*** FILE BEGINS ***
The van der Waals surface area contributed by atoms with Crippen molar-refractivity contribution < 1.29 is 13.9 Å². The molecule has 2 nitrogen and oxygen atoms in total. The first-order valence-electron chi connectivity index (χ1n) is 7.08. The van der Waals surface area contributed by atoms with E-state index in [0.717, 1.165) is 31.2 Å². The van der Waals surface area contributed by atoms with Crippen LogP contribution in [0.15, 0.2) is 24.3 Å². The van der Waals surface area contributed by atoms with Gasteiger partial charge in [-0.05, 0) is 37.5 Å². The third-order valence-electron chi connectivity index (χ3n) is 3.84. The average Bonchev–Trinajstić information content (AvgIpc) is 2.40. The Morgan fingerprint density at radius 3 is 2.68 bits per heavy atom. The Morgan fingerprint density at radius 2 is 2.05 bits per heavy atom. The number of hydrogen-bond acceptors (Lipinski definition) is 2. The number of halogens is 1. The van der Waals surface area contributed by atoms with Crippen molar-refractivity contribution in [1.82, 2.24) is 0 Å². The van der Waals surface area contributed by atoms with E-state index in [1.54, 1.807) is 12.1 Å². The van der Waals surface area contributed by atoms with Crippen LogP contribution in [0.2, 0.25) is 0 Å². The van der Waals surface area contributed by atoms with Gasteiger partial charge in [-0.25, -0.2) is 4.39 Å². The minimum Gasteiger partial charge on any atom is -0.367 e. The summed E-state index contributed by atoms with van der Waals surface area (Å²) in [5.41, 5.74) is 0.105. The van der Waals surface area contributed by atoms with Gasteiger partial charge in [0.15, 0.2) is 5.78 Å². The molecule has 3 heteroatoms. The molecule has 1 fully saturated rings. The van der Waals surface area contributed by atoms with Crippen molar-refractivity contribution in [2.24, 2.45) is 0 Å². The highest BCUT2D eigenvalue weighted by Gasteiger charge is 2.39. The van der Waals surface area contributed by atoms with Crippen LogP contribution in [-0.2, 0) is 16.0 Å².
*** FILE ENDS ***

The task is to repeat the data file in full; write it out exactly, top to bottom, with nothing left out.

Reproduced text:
The van der Waals surface area contributed by atoms with Crippen molar-refractivity contribution < 1.29 is 13.9 Å². The molecule has 2 nitrogen and oxygen atoms in total. The first-order valence-electron chi connectivity index (χ1n) is 7.08. The van der Waals surface area contributed by atoms with E-state index in [0.717, 1.165) is 31.2 Å². The van der Waals surface area contributed by atoms with Crippen LogP contribution in [0.15, 0.2) is 24.3 Å². The van der Waals surface area contributed by atoms with Gasteiger partial charge in [-0.05, 0) is 37.5 Å². The third-order valence-electron chi connectivity index (χ3n) is 3.84. The average Bonchev–Trinajstić information content (AvgIpc) is 2.40. The Morgan fingerprint density at radius 3 is 2.68 bits per heavy atom. The Morgan fingerprint density at radius 2 is 2.05 bits per heavy atom. The number of hydrogen-bond acceptors (Lipinski definition) is 2. The number of halogens is 1. The van der Waals surface area contributed by atoms with Crippen molar-refractivity contribution in [1.82, 2.24) is 0 Å². The van der Waals surface area contributed by atoms with E-state index in [1.54, 1.807) is 12.1 Å². The van der Waals surface area contributed by atoms with Crippen LogP contribution in [0.2, 0.25) is 0 Å². The van der Waals surface area contributed by atoms with Gasteiger partial charge in [-0.25, -0.2) is 4.39 Å². The minimum Gasteiger partial charge on any atom is -0.367 e. The summed E-state index contributed by atoms with van der Waals surface area (Å²) in [5.41, 5.74) is 0.105. The van der Waals surface area contributed by atoms with Gasteiger partial charge in [0.15, 0.2) is 5.78 Å². The molecule has 3 heteroatoms. The molecule has 1 fully saturated rings. The van der Waals surface area contributed by atoms with Crippen molar-refractivity contribution in [2.24, 2.45) is 0 Å². The highest BCUT2D eigenvalue weighted by Gasteiger charge is 2.39. The van der Waals surface area contributed by atoms with Crippen LogP contribution in [-0.2, 0) is 16.0 Å².